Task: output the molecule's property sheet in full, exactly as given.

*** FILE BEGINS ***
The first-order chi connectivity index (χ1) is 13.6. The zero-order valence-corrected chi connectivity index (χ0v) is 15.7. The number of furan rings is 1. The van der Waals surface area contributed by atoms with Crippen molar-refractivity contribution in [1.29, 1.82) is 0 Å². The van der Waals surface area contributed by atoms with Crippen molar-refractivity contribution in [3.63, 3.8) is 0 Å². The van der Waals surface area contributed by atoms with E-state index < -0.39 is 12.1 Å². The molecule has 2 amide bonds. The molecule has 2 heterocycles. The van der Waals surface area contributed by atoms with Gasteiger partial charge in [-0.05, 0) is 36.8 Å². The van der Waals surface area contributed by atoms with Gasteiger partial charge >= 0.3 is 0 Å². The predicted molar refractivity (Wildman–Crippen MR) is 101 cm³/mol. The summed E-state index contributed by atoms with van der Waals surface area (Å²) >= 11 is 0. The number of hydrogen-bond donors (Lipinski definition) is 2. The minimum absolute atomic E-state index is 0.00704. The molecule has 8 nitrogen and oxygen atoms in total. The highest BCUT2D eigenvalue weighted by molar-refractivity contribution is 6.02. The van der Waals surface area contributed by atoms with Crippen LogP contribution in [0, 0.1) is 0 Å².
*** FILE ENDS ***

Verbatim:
The first-order chi connectivity index (χ1) is 13.6. The zero-order valence-corrected chi connectivity index (χ0v) is 15.7. The number of furan rings is 1. The van der Waals surface area contributed by atoms with Crippen molar-refractivity contribution in [1.29, 1.82) is 0 Å². The van der Waals surface area contributed by atoms with Crippen molar-refractivity contribution in [3.63, 3.8) is 0 Å². The van der Waals surface area contributed by atoms with E-state index < -0.39 is 12.1 Å². The molecule has 2 amide bonds. The molecule has 2 heterocycles. The van der Waals surface area contributed by atoms with Gasteiger partial charge in [-0.05, 0) is 36.8 Å². The van der Waals surface area contributed by atoms with Gasteiger partial charge >= 0.3 is 0 Å². The predicted molar refractivity (Wildman–Crippen MR) is 101 cm³/mol. The summed E-state index contributed by atoms with van der Waals surface area (Å²) >= 11 is 0. The number of hydrogen-bond donors (Lipinski definition) is 2. The minimum absolute atomic E-state index is 0.00704. The molecule has 8 nitrogen and oxygen atoms in total. The highest BCUT2D eigenvalue weighted by molar-refractivity contribution is 6.02. The van der Waals surface area contributed by atoms with Crippen LogP contribution in [0, 0.1) is 0 Å².